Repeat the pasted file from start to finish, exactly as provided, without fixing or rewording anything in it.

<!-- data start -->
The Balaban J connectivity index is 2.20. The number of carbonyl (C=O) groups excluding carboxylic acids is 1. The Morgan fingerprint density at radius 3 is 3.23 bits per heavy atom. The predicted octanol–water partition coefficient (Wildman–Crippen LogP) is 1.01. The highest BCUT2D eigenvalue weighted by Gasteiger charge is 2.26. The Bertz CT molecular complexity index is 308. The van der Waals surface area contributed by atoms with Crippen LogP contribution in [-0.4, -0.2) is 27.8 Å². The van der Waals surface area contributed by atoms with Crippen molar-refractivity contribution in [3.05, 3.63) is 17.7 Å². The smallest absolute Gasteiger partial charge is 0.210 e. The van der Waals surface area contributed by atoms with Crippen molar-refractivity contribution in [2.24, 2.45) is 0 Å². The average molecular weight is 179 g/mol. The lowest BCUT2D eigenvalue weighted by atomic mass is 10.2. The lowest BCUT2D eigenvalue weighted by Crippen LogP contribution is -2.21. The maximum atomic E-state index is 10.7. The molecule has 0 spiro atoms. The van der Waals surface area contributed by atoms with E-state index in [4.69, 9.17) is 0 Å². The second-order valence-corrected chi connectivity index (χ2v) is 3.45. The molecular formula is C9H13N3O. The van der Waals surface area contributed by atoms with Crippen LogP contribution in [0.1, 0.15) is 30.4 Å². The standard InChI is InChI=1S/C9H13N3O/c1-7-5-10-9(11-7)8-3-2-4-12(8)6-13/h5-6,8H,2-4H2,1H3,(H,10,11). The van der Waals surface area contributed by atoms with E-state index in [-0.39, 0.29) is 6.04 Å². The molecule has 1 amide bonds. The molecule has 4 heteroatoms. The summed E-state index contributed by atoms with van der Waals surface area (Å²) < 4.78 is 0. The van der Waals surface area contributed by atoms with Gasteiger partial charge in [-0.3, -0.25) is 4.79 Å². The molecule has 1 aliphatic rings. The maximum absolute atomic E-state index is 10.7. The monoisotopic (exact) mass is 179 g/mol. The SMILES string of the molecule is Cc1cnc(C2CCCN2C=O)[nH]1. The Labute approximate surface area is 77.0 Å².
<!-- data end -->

The Balaban J connectivity index is 2.20. The number of carbonyl (C=O) groups excluding carboxylic acids is 1. The Morgan fingerprint density at radius 3 is 3.23 bits per heavy atom. The predicted octanol–water partition coefficient (Wildman–Crippen LogP) is 1.01. The highest BCUT2D eigenvalue weighted by Gasteiger charge is 2.26. The Bertz CT molecular complexity index is 308. The van der Waals surface area contributed by atoms with Crippen LogP contribution in [-0.4, -0.2) is 27.8 Å². The van der Waals surface area contributed by atoms with Crippen molar-refractivity contribution in [3.05, 3.63) is 17.7 Å². The smallest absolute Gasteiger partial charge is 0.210 e. The van der Waals surface area contributed by atoms with Crippen molar-refractivity contribution in [2.24, 2.45) is 0 Å². The average molecular weight is 179 g/mol. The lowest BCUT2D eigenvalue weighted by atomic mass is 10.2. The lowest BCUT2D eigenvalue weighted by Crippen LogP contribution is -2.21. The maximum atomic E-state index is 10.7. The molecule has 0 spiro atoms. The van der Waals surface area contributed by atoms with E-state index in [4.69, 9.17) is 0 Å². The second-order valence-corrected chi connectivity index (χ2v) is 3.45. The molecular formula is C9H13N3O. The van der Waals surface area contributed by atoms with Crippen LogP contribution in [0.1, 0.15) is 30.4 Å². The standard InChI is InChI=1S/C9H13N3O/c1-7-5-10-9(11-7)8-3-2-4-12(8)6-13/h5-6,8H,2-4H2,1H3,(H,10,11). The van der Waals surface area contributed by atoms with E-state index in [-0.39, 0.29) is 6.04 Å². The molecule has 1 amide bonds. The molecule has 4 heteroatoms. The summed E-state index contributed by atoms with van der Waals surface area (Å²) < 4.78 is 0. The van der Waals surface area contributed by atoms with Gasteiger partial charge in [-0.3, -0.25) is 4.79 Å². The molecule has 1 aliphatic rings. The maximum absolute atomic E-state index is 10.7. The monoisotopic (exact) mass is 179 g/mol. The SMILES string of the molecule is Cc1cnc(C2CCCN2C=O)[nH]1. The Labute approximate surface area is 77.0 Å².